With ‘serious interest’ in Guyana, UAE President to visit next year
By Vishani Ragobeer in Dubai
The President of the United Arab Emirates (UAE), Mohammed bin Zayed Al Nahyan will visit Guyana next year as part of what Guyana’s President Dr. Irfaan Ali describes as that country’s “serious interest” in the development of the South American nation.
President Ali in is Dubai, UAE, for this year’s global climate talks called COP28.
But the President told the News Room he isn’t only there to talk about Guyana’s ambitious climate plans. Instead, he is spending the few days he has there engaging as many bilateral partners as he possibly can.
And the President of the UAE was one of the first leaders he met on Wednesday. The two leaders discussed food security, energy development, climate change, defence cooperation and investments.
In each area, President Ali said, the UAE is ready and willing to deepen ties with Guyana.
“The UAE has a very strong interest in the transformation of Guyana, investing in Guyana [and] finding ways they can participate in the investment of our economy.
“Of course, he has committed to visiting Guyana in the new year,” President Ali announced during an interview with the News Room in Dubai.
Further, the President said the two nations will soon craft a development pact. Already, the UAE is establishing a full-fledged embassy in Guyana.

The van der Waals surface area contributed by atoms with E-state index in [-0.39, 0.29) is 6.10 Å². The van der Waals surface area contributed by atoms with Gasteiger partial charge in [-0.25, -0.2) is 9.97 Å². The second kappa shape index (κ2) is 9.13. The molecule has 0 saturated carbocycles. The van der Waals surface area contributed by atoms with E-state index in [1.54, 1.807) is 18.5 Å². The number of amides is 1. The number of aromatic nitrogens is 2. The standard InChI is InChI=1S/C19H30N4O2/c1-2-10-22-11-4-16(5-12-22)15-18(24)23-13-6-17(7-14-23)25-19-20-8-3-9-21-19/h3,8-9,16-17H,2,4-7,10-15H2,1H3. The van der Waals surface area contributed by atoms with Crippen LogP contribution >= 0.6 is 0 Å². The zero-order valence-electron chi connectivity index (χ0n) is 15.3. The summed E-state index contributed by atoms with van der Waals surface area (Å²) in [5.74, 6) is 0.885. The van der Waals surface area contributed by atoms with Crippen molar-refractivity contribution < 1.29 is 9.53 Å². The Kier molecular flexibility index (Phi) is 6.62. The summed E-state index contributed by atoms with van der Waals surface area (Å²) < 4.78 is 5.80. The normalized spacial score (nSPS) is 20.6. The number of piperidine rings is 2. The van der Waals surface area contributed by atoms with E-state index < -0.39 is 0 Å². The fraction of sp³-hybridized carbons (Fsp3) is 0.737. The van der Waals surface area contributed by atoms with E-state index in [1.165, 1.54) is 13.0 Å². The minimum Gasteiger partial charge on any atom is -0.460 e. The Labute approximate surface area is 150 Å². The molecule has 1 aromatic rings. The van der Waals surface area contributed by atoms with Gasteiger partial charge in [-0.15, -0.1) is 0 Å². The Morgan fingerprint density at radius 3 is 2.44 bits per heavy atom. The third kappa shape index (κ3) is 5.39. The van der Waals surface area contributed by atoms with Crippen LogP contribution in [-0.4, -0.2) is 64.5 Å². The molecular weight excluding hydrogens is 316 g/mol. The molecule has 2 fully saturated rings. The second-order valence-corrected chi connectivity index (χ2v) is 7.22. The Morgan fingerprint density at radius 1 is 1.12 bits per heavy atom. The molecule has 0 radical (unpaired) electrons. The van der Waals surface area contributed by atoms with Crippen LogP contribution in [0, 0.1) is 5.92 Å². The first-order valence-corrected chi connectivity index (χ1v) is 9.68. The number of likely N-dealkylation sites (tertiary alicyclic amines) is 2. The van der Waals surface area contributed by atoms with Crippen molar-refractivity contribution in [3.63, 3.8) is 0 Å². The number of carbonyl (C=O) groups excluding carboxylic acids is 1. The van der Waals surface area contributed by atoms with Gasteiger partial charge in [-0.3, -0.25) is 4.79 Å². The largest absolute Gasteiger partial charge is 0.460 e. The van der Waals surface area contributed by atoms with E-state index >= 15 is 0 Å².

With all those plans and more in the pipeline, President Ali said the UAE has a serious commitment to its relationship with Guyana.
Outside of the burgeoning partnership, the two leaders also discussed the ongoing border controversy with Venezuela. President Ali said he updated the Middle Eastern leader on the “reckless” comments and actions Venezuela’s leaders have been pursuing.
According to President Ali, his Middle Eastern counterpart signalled his support for the resolution of that controversy at the International Court of Justice (ICJ).
Guyana has committed itself to the ICJ process where it hopes it can get a final, binding settlement of the border controversy with Venezuela. It hopes that the 1899 Arbitral Award, which established the existing boundary between itself and Venezuela, will be reaffirmed.
Venezuela is, however, pursuing a referendum on December 3 that many fear the country may use as a trigger to annex the portion of Guyana the Spanish-speaking nation claims. The area Venezuela claims is the Essequibo region which covers two-thirds of Guyana’s total land mass.
Guyana has objected to this and is seeking the ICJ’s help in blocking questions in that referendum that interfere with its (Guyana’s) sovereignty and territorial integrity. The ICJ will rule on this request on Friday.
Meanwhile, President Ali also met King Charles III and the new British Foreign Secretary, David Cameron in Dubai on Thursday.
In an invited comment following his meeting with Cameron, a former British Prime Minister, President Ali said the United Kingdom restated their commitment to support Guyana in its position that an arbitration award of 1899 settled the boundary line between Guyana and Venezuela.